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Aztec administrator and military officer
The basics
Quick Facts
Intro Aztec administrator and military officer
Gender male
Death 1 November 1519 (Tenochtitlan)
The details

Qualpopoca (or Quetzalpopoca) was an Aztec administrator and military commander whose operations on behalf of the Aztec Emperor Moctezuma Xocoyotzin against the Spanish conquistadors at Nauhtla prompted the crisis in Aztec-Spanish relations that provided Hernán Cortés with the pretext he needed to capture Moctezuma and overthrow the Aztec state. Qualpopoca had killed and captured a number of conquistadors in a battle close to Nauhtla after a dispute about tribute, and thus was the first (and one of the very few) Aztec commanders to have any success against the Spanish. In revenge, Cortes forced the captive Moctezuma to order his arrest, return him to the Aztec capital Tenochtitlan and subsequently burn him alive in front of the Templo Mayor.

Operations in Nauhtla

Qualpopoca first appears in the historical record when he was ordered by the Aztec Emperor Moctezuma Xocoyotzin to take control of the region surrounding the Aztec city of Nauhtla. Nauhtla was a border city of the Aztec Empire, the garrison there exerting Aztec dominion over the local population, who were largely Totonac in ethnic origin. The province had only recently been added to the Aztec Empire through conquest, and when Hernán Cortés arrived in the region (now the Mexican state of Veracruz) in 1520, one of his first acts was to overthrow Aztec dominon by seizing Aztec tribute collectors in the town of Quiahuiztlan and only returning them after a personal request from the Aztec Emperor. He then routed the Aztec garrison at the town of Tizapancingo and returned the state to the native Totonacs under their leader Tlacochcalcatl of Cempoala.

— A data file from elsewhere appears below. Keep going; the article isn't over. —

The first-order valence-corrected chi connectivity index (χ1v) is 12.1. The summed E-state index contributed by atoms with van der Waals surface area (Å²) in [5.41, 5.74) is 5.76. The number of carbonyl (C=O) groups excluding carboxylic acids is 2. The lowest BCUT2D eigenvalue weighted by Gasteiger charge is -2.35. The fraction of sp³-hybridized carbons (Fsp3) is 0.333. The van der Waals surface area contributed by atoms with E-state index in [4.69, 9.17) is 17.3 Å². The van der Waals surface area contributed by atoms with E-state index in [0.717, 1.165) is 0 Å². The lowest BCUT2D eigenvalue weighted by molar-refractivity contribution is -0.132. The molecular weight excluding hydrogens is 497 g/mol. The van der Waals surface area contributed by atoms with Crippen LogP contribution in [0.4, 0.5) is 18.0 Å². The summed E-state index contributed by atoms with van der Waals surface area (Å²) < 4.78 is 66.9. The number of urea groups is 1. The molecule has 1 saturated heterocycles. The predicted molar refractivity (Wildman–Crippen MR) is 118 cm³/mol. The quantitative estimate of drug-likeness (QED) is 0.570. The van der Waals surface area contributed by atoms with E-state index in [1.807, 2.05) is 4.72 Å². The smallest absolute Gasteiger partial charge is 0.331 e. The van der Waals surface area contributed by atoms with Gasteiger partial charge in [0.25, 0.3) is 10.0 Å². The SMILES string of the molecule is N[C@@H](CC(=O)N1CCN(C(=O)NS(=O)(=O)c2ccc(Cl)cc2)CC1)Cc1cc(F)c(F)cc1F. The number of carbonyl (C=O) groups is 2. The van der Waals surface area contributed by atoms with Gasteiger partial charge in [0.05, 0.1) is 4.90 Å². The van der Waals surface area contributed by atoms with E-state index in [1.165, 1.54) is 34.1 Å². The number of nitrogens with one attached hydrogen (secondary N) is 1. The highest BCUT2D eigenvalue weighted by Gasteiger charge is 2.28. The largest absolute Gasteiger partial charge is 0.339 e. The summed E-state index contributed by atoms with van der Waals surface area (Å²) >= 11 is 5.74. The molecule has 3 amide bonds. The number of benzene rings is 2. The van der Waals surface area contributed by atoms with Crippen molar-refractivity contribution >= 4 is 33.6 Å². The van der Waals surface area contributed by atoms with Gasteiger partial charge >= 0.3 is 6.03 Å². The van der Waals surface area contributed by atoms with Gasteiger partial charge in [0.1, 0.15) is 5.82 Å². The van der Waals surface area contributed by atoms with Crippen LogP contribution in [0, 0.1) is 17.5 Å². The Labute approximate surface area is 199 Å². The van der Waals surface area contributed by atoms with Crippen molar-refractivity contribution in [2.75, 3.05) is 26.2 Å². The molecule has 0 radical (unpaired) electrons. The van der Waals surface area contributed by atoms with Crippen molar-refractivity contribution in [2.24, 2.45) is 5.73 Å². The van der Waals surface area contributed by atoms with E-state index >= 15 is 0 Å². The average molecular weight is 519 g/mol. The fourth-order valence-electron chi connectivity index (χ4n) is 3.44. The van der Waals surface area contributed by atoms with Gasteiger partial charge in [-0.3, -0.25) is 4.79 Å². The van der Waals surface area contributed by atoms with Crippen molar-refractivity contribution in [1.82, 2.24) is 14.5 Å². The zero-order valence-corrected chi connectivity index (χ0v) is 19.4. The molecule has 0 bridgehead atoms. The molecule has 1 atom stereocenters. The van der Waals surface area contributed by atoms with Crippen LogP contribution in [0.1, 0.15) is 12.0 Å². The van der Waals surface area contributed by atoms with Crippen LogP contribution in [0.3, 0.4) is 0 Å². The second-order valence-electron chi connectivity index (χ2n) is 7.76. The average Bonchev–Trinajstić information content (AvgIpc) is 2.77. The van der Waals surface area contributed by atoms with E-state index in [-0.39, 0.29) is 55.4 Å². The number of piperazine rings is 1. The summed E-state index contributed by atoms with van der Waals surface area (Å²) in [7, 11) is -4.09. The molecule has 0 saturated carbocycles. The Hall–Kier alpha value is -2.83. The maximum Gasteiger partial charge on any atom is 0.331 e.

To restore the province to Aztec control, Moctezuma despatched Qualpopoca with instructions to defeat the Totonacs and their Spanish allies. Arriving in October 1519, Qualpopoca demanded that the Totonac towns pay their regular tribute to the Aztec capital, Tenochtitlan. The towns appealed to the Spanish garrisons at Villa Rica and Veracruz and Juan de Escalante, the conquistador then in command, warned Qualpopoca not to threaten the Totonacs and demanded gold as recompense. Qualpopoca took no notice and continued to organise reprisals against Totonac villages that had not paid tribute. Escalante counterattacked with an army of conquistadors and Totonac warriors and met Qualpopoca in a battle near Nauhtla.

The battle was short, the Totonac forces routing early on and Escalante forced to withdraw under heavy attack, leaving Nauthla in flames. During the retreat, Escalante was mortally wounded, five Spaniards were killed and one, Juan de Argüello, captured. As was traditional in Aztec society, Argüello and the captured Totonacs were sacrificed, the Spaniard's head being sent to Moctezuma as a trophy. Cortes later suggested in a letter, as justification for the death of Qualpopoca, that these men were not killed or captured in battle, but instead had been sent by the Spanish as emissaries and guides to Qualpopoca who had had them seized and sacrificed.

Intrigues in Tenochtitlan